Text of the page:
QUESTION: What is the purpose of the visit? Like, he's coming here to convince people in the Department or in the States --

MS. PSAKI: I'm actually not – I'm not aware of any confirmed plans on his part to visit Washington.

QUESTION: So you don't know what is the purpose of this – of his plan?

MS. PSAKI: Again, I would refer you to him, and whether he is visiting, and what the purpose of his visit is. We are in very regular contact with him, as you know and I've talked about before. The Secretary has – and many others in the Administration – have a great deal of respect for him. But I don't have any confirmation of his plans to visit Washington, so I'd send you to him for that.

QUESTION: Okay. Jabhat al-Nusrah decided to – today or yesterday, to have a branch in Lebanon and to fight Hezbollah. So do you have any details, and how this will destabilize the situation in Lebanon?

MS. PSAKI: I haven't seen those reports. I'm happy to look into them. We've been very concerned, as you know, all along, in any efforts to violate the sovereignty of Lebanon, including sectarian fighting that has been trickling over into Lebanon. So certainly that would be concerning. But I would have to look into them more closely for you.

QUESTION: What about listing the military wing of Hezbollah by the EU on the terrorist list --

MS. PSAKI: Mm-hmm.

QUESTION: -- and not the whole party, but only the military wing of Hezbollah?

MS. PSAKI: Well, the Secretary – if it hasn't gone out, it will be going out shortly.

QUESTION: It's out.

MS. PSAKI: It's out? Okay – put out a statement specifically on this. So I can just reiterate for you we applaud the EU for the important step it has taken today in agreeing to designate Hezbollah's military wing as a terrorist organization. This sends a strong message to Hezbollah that it cannot operate with impunity, and that there are consequences for its actions. This designation will have a significant impact on Hezbollah's ability to operate freely in Europe by enabling European law enforcement agencies to crack down on Hezbollah's fundraising, logistical activity and terrorist plot on European soil.

So we certainly think the announcement today is a positive step forward, and we applaud them for taking it.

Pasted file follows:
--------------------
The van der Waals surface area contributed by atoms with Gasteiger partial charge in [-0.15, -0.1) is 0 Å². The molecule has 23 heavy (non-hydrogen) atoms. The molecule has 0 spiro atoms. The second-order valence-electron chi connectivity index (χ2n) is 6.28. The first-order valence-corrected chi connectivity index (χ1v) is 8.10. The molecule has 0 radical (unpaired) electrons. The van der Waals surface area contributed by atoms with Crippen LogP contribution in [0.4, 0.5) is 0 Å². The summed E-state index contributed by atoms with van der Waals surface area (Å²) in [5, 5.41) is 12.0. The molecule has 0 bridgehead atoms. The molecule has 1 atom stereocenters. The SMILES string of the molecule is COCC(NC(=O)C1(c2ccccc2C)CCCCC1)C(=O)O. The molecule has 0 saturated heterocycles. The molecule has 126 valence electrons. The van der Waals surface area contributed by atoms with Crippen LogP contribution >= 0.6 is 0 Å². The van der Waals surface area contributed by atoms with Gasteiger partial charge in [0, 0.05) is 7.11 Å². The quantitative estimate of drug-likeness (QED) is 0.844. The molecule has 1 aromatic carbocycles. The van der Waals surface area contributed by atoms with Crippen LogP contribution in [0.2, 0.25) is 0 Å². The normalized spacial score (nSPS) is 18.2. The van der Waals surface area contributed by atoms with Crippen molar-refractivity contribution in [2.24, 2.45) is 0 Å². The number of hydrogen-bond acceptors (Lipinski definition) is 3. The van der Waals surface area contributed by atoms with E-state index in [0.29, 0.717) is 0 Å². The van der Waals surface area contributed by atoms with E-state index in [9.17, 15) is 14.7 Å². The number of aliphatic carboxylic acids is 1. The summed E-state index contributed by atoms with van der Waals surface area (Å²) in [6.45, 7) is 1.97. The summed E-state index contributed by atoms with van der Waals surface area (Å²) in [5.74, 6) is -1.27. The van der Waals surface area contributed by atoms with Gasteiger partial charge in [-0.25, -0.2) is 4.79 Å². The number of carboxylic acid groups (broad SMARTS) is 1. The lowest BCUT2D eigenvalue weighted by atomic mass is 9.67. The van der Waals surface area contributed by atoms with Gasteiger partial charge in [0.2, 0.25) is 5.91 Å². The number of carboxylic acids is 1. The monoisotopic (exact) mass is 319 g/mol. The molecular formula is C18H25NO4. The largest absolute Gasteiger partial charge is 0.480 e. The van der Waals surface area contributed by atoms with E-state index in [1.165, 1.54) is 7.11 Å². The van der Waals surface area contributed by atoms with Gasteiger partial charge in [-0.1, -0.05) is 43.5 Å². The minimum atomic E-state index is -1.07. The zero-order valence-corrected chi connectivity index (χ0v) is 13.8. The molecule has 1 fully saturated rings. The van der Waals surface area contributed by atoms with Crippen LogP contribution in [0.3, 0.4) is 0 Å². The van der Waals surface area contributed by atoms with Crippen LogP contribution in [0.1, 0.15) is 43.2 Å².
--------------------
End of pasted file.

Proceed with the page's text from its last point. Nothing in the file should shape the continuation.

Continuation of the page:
QUESTION: How do you see --

QUESTION: On Syria --

MS. PSAKI: Mm-hmm.

QUESTION: -- last week, General Dempsey told the Congress that in his estimation, President Assad would probably be in power about a year from now, and given the support the regime's received from Russia and from Iran, his forces appear to have the upper hand. Does the State Department still take the view that Assad's days are numbered? And is it your expectation that Assad will leave office before President Obama's term expires?

MS. PSAKI: Before President Obama's term expires? Well, it is true, Michael, of course, that the regime may have made some gains on the ground. It does remain to be seen whether it can hold them. Our view is this is a grinding war, and the best way to end this conflict is a political solution, which is what we are very focused on in this building – what the Secretary is focused on – that involves a genuine transition government.

We certainly have seen, and we've spoken about, the influence of Hezbollah and Iran and outside sources, and how that has bolstered the regime. But again, we believe that we can move towards a political solution. We're focused on strengthening the opposition on the ground, and that's why we're continuing to consider all options.

QUESTION: Right. But do you still believe his days are numbered?

MS. PSAKI: We do.

QUESTION: It's a very large number, though, yes? (Laughter.) I mean, did you envision it when the President said that, and when your predecessor said it, that the date – the number would number in the hundreds?